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25 of 25 people found the following review helpful
5.0 out of 5 stars The great beginning of the Sazi-series.
Tony Giodone is a hitman for the mafia and everyone else who can pay for his services. He's good at his job. He's become even better since he turned werewolf after a job that didn't go quite as expected. But now he gets an unusual case: Sue Quentin wants him to kill her. Thanks to her awful family and the fact that she's too nice to say no to them, she suffers from severe...
Published on 11 Oct 2005

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3.0 out of 5 stars So-so with a drippy heroine and a thug for a hero
Hmmm - the synopsis gives the impression that this is Sue's book - it isn't. It's Tony's - wholly narrated by him, with everything from his point of view, although we get some of Sue's thoughts. This makes for something different in a very crowded genre, and different is good, yes?

Well, to a point. Without giving much away that isn't in the synopsis, the...
Published 4 months ago by DebB


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25 of 25 people found the following review helpful
5.0 out of 5 stars The great beginning of the Sazi-series., 11 Oct 2005
By A Customer
Tony Giodone is a hitman for the mafia and everyone else who can pay for his services. He's good at his job. He's become even better since he turned werewolf after a job that didn't go quite as expected. But now he gets an unusual case: Sue Quentin wants him to kill her. Thanks to her awful family and the fact that she's too nice to say no to them, she suffers from severe depression. But Tony feels attracted to her and becomes her bodyguard and lover instead of killing her. As they get closer, she has to face her weaknesses and her issues with Tony's job. And he has to find ways to deal not only with the mafia and the police, but also with his werewolf instincts that get stronger and stronger...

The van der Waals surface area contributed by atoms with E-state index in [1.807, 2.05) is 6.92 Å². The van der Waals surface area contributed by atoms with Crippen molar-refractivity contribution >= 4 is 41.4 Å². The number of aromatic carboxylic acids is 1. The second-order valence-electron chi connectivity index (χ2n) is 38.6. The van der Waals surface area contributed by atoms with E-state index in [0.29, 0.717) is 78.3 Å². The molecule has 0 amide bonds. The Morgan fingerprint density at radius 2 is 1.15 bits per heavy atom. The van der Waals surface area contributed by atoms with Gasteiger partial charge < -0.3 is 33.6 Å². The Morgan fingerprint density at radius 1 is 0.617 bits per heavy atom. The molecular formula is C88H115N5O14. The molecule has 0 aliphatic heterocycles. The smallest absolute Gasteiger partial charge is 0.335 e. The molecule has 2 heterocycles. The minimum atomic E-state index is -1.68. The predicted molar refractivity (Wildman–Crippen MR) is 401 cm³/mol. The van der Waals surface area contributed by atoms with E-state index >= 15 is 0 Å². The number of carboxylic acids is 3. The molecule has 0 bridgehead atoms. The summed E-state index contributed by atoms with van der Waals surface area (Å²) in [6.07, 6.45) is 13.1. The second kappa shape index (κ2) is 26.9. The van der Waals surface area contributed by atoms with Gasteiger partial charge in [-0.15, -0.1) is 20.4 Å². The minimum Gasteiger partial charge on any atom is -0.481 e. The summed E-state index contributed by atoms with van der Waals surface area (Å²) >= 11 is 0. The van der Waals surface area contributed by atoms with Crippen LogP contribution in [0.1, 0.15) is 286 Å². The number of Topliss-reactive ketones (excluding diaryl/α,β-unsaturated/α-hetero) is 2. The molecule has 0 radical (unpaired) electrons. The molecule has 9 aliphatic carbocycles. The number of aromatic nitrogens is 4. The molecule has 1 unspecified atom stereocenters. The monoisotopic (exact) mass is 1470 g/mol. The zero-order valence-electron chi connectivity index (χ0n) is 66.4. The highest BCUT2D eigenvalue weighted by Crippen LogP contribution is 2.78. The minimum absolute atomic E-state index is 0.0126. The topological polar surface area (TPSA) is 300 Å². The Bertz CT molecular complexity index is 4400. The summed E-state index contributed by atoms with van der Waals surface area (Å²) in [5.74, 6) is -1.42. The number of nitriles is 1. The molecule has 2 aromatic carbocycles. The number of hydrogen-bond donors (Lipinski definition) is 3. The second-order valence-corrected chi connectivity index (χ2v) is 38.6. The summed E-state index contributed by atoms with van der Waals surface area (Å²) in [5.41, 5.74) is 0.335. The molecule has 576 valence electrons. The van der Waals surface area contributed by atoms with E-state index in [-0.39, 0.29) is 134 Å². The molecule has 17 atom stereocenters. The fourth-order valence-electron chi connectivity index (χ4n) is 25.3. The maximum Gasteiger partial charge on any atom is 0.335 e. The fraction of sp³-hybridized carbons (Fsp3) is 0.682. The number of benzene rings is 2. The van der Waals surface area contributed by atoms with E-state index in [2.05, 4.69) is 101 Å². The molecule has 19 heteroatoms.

This book is exciting, funny, full of action and with a great leading character. It's also the beginning of a series about shapeshifters, the Sazi. It has already been continued with "Moon's web", in which the Sazi and their culture play a larger role. This is just the beginning of a series that promises to be complex and interesting. So if you like early Laurell K. Hamilton or Lynn Viehl's Darkyn-series, this is just the book for you.
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3.0 out of 5 stars So-so with a drippy heroine and a thug for a hero, 2 Mar 2014
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DebB (Oxfordshire, England) - See all my reviews
(VINE VOICE)    (TOP 1000 REVIEWER)   
This review is from: Hunter's Moon (Tales of the Sazi) (Kindle Edition)
Hmmm - the synopsis gives the impression that this is Sue's book - it isn't. It's Tony's - wholly narrated by him, with everything from his point of view, although we get some of Sue's thoughts. This makes for something different in a very crowded genre, and different is good, yes?

Well, to a point. Without giving much away that isn't in the synopsis, the authors have made their hero a mafioso hit man, raised by the mob from childhood. To their credit, having created a rough background for their man, they don't cop out and make him nice and warm and fuzzy underneath a tough exterior. He's a tough cookie, and isn't very nice. Towards the beginning when he's describing what he'll do, he says something along the lines of, if you want straight murder, that's fine, and if you want a bit of knocking around or rape beforehand, that'll cost you extra. See what I mean? I never really forgot that this was a man who'd rape for money, let alone kill for it.